[EM] Filling Unscheduled Vacancies With PR
stephane.rouillon at sympatico.ca
Thu Nov 6 07:11:06 PST 2003
Or you could either:
- forbid new parties for a by-election;
- suppose all party would have this behaviour so the vacancies are filled in proportion
of the last vote: Rep (+3), Dem(+4), Green(0).
Result for the new chamber:
Rep (52), Dem(41), Green(7).
The first solution seems somewhat anti-democratic.
But the second let's a hole about truncation numbers to void small parties new seats.
I prefer the first. Could you live with the first? I think I could.
But obviously a party can get around it, presenting its clone at the general election.
There should be a way to ensure the spirit of the method is maintained without
any strategical hole. I just do not see it yet...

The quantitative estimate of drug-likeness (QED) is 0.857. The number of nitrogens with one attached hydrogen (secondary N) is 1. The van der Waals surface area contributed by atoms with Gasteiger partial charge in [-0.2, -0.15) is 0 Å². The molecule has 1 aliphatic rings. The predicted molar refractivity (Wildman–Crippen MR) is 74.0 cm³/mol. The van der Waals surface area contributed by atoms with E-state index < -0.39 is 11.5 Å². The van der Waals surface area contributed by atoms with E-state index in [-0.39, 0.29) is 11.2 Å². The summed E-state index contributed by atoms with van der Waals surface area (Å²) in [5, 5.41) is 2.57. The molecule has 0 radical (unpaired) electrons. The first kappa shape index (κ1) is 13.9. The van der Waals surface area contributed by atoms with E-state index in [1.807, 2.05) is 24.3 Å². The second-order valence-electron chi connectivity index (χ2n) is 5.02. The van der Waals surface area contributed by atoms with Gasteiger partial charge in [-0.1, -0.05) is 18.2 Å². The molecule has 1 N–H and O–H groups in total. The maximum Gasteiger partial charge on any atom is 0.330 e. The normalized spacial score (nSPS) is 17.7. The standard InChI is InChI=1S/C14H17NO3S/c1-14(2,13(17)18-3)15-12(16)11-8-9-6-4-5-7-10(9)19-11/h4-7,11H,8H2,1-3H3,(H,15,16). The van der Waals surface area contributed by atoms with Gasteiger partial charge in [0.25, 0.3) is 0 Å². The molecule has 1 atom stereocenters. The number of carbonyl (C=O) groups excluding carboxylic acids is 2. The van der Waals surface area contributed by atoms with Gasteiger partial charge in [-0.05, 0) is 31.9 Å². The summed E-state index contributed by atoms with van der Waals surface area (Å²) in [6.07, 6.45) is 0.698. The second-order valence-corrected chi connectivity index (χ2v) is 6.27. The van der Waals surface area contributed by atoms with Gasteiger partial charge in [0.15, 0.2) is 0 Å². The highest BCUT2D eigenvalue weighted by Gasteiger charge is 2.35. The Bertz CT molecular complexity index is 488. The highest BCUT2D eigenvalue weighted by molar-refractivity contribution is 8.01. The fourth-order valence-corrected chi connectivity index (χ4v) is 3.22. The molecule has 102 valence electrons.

Bjarke Dahl Ebert a écrit :
> > Now suppose 1 green, 2 democrats and 4 reps are gone.
> > The by-election gives the following distribution:
> > Rep 40%
> > Dem 55%
> > Green 5%
> > So we have Rep(49 seats) that sould go to 40, Dem(37 seats) that should go to
> > 55
> > and Greens (7 seats) that should go to 5 seats. Because we do not remove seats
> > to
> > any party the Dems get the 7 seats and the new chamber is still leaded by
> > Republicans
> > Rep: 49 seats
> > Dem: 44 seats
> > Green: 7 seats
> I think this would give a problem with "Party clones".
> The democrats could all vote for a new party, "New Democrats". Since the "old"
> democrats can not loose their seats, it doesn't matter that they get 0%, when the
> "New Democrats" get 55% and get all the vacant seats.
> So I guess that in order to take voters' changed opinions into account, a total
> reelection is needed.
> Some kind of reuse of the old ballots, or having the leaving candidates choose their
> replacement, seems like the only way in PR.
More information about the Election-Methods